The idea of the Commons Abundance Network was born on July 12, 2012, in a small town near Amsterdam. Lisinka Ulatowska, founder of Commons Action for the United Nations, had invited several of her friends to her house in order to discuss the Economics of Abundance with Wolfgang Hoeschele, who had written a book on the subject, and was visiting Amsterdam on a trip of several European countries. He brought up an idea that had just recently formed in his mind, to create an online social network to help people learn from each other and innovate in order to build an economy of abundance, of shared responsibility for shared resources, of the commons. This struck a chord with Ulatowska, who had been dreaming for years of a commons-based global community linked internationally by people who all in their own ways contributed to a world that works for all, and where communications and collaboration would be promoted globally via the United Nations; she added the desire for such a network to support advocacy for the commons. Emile van Essen, who was also present at this meeting, came up with the idea of calling this network Commons Abundance Network, CAN for short – "yes, we CAN!"
Indeed, it turned out that we can build such a network. Discussions continued by email and Skype calls, bringing additional people into the conversation. Very soon, Helene Finidori joined these conversations, bringing in her thoughts on engagement and networking at multiple levels and scales which she had developed in her blog earlier that year, and for which she was seeking collaborators. As these discussions proceeded through the end of the year, Hoeschele had the students in his environmental geography class at Truman State University in Missouri, USA, start producing content for the knowledge base that would be part of CAN – NORA: Needs, Organizational forms and Resources for Abundance.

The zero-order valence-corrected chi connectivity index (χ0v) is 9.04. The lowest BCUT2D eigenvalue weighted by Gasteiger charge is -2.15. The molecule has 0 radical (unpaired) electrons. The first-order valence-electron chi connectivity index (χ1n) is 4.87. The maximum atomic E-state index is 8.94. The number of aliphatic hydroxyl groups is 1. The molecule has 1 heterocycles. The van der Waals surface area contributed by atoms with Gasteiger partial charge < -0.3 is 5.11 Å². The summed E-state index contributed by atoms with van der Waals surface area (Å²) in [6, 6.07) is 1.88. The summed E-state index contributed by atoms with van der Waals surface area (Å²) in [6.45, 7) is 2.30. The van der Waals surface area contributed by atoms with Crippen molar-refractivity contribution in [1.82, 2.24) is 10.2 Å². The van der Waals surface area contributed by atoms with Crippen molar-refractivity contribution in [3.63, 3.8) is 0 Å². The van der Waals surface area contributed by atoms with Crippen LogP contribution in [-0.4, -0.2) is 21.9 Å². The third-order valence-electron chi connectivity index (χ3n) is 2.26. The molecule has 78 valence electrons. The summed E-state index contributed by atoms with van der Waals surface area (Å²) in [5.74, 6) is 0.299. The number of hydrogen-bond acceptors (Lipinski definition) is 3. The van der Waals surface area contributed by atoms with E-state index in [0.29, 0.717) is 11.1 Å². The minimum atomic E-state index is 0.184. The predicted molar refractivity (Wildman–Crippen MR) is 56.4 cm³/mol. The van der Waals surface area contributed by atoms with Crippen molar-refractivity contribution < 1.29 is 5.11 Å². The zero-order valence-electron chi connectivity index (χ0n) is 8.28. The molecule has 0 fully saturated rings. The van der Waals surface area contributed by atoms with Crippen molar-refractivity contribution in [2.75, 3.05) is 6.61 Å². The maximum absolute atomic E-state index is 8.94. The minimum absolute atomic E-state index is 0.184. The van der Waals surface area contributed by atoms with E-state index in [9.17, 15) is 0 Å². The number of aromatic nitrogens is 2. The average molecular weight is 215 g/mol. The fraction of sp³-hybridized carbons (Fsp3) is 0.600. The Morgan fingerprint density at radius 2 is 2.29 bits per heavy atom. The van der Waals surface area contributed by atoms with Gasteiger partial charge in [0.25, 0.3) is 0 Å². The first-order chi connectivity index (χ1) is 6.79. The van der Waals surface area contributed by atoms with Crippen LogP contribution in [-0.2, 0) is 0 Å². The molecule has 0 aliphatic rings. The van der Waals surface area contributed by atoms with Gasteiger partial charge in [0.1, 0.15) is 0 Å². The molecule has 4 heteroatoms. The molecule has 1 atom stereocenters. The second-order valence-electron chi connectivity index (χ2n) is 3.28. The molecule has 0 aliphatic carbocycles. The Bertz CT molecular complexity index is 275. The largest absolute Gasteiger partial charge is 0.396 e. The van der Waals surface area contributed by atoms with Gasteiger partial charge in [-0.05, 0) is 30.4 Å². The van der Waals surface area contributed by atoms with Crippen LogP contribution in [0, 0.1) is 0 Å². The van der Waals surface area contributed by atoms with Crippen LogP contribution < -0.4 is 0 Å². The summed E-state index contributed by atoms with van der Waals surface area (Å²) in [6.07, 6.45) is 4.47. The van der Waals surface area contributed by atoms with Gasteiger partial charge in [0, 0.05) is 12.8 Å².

By January, 2013, ideas for CAN were crystallizing, and Michel Bauwens gave invaluable assistance by offering the website of the P2P Foundation as an initial site for NORA pages to be installed. In early February, we went live with our own website, using open-source WordPress and Buddypress software, in the “Commons in a Box” configuration developed at the City University of New York for purposes like ours. Helene Finidori now took the lead in getting this site to work as a multiple-project workspace where knowledge and people could be 'pulled' together to make visible and advance ongoing initiatives on the commons and added numerous collaboration tools, while Wolfgang Hoeschele (and his students) continued to add NORA content; both collaborated closely in these and the many other activities that were needed for this venture to grow. They met in person for the first time only in May, 2013, at the Economics of the Commons Conference in Berlin, which also gave the opportunity for face-to-face networking with numerous people in the international commons movement.
Soon after that conference, in June 2013, we felt that the time had come to turn off the “under construction” tagline on the website. It is, however, still a small project, with only a few dozen members. We plan to add huge amounts of content to the site, as well as visualization tools and tools to help members collaborate and connect with each other more easily. CAN is as of yet an informal group of people, with zero funding. Given that we have gotten this far with so few resources, we expect that we will get much further as more people get involved with their creativity, and as we find sources of support!